Plan for the worst

This week it was reported that a British multi-millionaire businessman, who died in a plane crash in Australia, has left £41million to charity.

Richard Cousins, who was the chief executive of catering firm Compass Group, died in a seaplane crash near Sydney on New Year’s Eve 2017.

The 58-year-old had planned to leave the bulk of his wealth to his two sons, but tragically they died with him, along with his fiancé and her daughter.

Prior to his holiday to Australia, Mr Cousins had inserted a common tragedy clause, sometimes referred to as a doomsday provision, into his Will. This is a clause to cover what happens in the worst case scenario of the main beneficiaries dying so in that event his estate would pass to the charity Oxfam.

This sad tale demonstrates the importance of using a Solicitor to draw up your Will to ensure all eventualities are covered.

Often people want everything to be passed on to their spouse and, in due course, their children. It may seem strange or difficult to be asked ‘what happens if there is a family tragedy and none of you survive?’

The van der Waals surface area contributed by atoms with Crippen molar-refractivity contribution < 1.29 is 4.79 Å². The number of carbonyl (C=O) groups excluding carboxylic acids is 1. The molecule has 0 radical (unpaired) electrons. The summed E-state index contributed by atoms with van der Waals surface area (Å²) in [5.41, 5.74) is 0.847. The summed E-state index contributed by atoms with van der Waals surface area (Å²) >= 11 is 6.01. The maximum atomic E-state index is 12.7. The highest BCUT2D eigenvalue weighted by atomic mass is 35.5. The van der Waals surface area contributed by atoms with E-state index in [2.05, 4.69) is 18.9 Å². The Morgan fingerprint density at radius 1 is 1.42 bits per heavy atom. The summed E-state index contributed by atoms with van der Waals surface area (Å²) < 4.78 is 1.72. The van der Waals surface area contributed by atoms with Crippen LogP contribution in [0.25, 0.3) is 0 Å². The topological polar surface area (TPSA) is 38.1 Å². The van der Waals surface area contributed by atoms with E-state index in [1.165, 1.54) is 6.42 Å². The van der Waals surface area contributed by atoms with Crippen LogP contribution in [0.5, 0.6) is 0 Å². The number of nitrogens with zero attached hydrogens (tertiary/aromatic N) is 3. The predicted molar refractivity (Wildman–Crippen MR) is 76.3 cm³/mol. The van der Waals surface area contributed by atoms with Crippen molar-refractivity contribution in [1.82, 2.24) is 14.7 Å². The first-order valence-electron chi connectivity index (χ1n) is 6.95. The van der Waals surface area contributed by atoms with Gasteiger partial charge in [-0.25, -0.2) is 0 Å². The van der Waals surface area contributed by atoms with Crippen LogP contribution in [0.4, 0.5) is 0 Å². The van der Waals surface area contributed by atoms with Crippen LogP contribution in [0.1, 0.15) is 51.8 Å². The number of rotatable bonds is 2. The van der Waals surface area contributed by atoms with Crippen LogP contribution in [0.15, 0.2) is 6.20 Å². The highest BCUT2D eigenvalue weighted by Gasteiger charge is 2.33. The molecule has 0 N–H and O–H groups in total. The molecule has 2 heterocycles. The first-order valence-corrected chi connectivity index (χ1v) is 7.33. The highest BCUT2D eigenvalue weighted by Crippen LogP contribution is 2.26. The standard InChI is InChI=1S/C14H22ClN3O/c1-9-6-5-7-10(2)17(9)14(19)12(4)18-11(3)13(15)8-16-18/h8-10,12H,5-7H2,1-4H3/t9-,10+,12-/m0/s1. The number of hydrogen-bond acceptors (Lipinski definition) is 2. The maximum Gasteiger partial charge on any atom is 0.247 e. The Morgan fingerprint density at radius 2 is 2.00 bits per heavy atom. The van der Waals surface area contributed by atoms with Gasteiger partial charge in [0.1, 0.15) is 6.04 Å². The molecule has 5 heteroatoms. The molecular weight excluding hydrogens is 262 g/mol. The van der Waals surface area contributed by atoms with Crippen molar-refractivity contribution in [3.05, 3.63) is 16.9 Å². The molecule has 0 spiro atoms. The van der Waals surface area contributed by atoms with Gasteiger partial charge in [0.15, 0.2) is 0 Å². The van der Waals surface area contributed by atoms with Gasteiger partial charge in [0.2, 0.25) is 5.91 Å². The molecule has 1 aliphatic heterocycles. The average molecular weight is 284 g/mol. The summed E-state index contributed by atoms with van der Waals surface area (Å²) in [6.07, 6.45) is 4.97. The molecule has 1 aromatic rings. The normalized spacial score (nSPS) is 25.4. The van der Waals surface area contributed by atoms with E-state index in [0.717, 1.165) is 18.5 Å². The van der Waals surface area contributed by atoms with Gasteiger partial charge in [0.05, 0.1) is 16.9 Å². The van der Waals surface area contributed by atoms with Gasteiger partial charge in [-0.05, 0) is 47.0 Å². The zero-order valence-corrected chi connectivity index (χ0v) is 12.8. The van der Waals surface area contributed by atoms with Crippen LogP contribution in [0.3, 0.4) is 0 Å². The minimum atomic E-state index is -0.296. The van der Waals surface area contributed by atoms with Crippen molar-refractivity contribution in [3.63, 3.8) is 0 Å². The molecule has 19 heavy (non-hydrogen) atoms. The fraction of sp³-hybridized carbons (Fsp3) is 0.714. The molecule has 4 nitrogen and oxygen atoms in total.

However, Solicitors are trained to ask the ‘what if questions,’ so that they can ensure that the Will is drafted to cover all situations.

If Mr Cousins had not covered the worst case scenario in his Will or if he had not made a Will at all, then his assets would pass under the rules of intestacy.

If you would like to discuss making a Will contact Caroline Wallis who is the Head of wills and Probate at Phillips Solicitors. You can send an email to caroline.wallis@phillips-law.co.uk or call her on 01256 854637.